Airline chief says MH370 a coverup

1119
November 23, 2014
Emirates Clark A380
Emirates president Tim Clark.

The chief of the world’s largest international airline has expressed grave concerns that MH370, a Boeing 777, that disappeared off Western Australia on March 8 with 239 aboard will be given up as lost as part of an international cover-up.

Tim Clark President of Emirates told AirlineRatings.com yesterday that he has been inundated by grieving relatives, and theorists pressuring him to continue the pursuit of the truth. “Many mathematicians have done extensive calculations and have detailed them in their emails to me,” said Mr Clark. “None believe the current hypothesis.”

“We cannot allow MH370 to become a “National Geographic” mystery. “We must get to the truth.”

The Australian led search is currently scanning the ocean floor about 1800km south-west of Perth for MH370.

Mr Clark, the world’s most respected airline chief is an expert on the Boeing 777 and was the instigator of the latest models that are the backbone of global fleets. “My instincts tell me something is wrong and there are far too many questions that are unanswered.”

He said he is concerned about both the backgrounds to the passengers and the precise nature of the cargo.

Mr Clark is also perplexed by a total lack of debris. “When a plane crashes into the sea there is always debris that will float yet none has been found despite a mammoth search.”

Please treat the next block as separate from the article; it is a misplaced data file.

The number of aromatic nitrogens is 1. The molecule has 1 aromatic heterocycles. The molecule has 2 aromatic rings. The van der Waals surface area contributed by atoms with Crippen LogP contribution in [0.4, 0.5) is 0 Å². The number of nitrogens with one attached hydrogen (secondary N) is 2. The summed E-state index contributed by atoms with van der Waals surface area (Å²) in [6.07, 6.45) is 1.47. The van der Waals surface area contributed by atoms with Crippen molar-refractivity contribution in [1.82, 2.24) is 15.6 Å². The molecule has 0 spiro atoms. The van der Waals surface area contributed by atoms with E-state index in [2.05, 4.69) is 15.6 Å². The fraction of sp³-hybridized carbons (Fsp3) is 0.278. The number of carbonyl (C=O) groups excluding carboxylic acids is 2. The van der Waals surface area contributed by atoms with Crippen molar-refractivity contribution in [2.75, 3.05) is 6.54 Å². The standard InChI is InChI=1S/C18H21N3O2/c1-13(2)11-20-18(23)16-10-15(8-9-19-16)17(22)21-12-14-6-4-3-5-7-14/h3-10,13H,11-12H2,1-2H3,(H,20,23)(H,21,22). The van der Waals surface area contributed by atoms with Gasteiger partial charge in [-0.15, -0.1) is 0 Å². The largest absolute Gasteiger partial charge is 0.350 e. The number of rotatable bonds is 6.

“We haven’t seen a single thing that suggests categorically that this aircraft is where they say it is – nothing.”

And Mr Clark doesn’t put much credibility in the Inmarsat satellite tracking of the Boeing 777 either. “I think we will know more if there is full transparency of everything that everybody knows,” said Mr Clark. “I do not believe that all the information is on the table.”

Mr Clark also sought to clarify some miss-reporting on his views.

The Emirates chief was quoted as saying that the 777’s transponder and Aircraft Communications and Reporting System (ACARS) either couldn’t be turned off or could only be disabled from the equipment bay underneath the floor behind the cockpit.

“Of course the transponder can be turned off in the cockpit and the ACARS can be partly disabled – although our pilots are not trained to do that.”

Mr Clark has proposed to the industry two methods whereby these two systems can never be turned off that will not compromise safety in any way.

Investigators have also denied any disagreement over serach area for MH370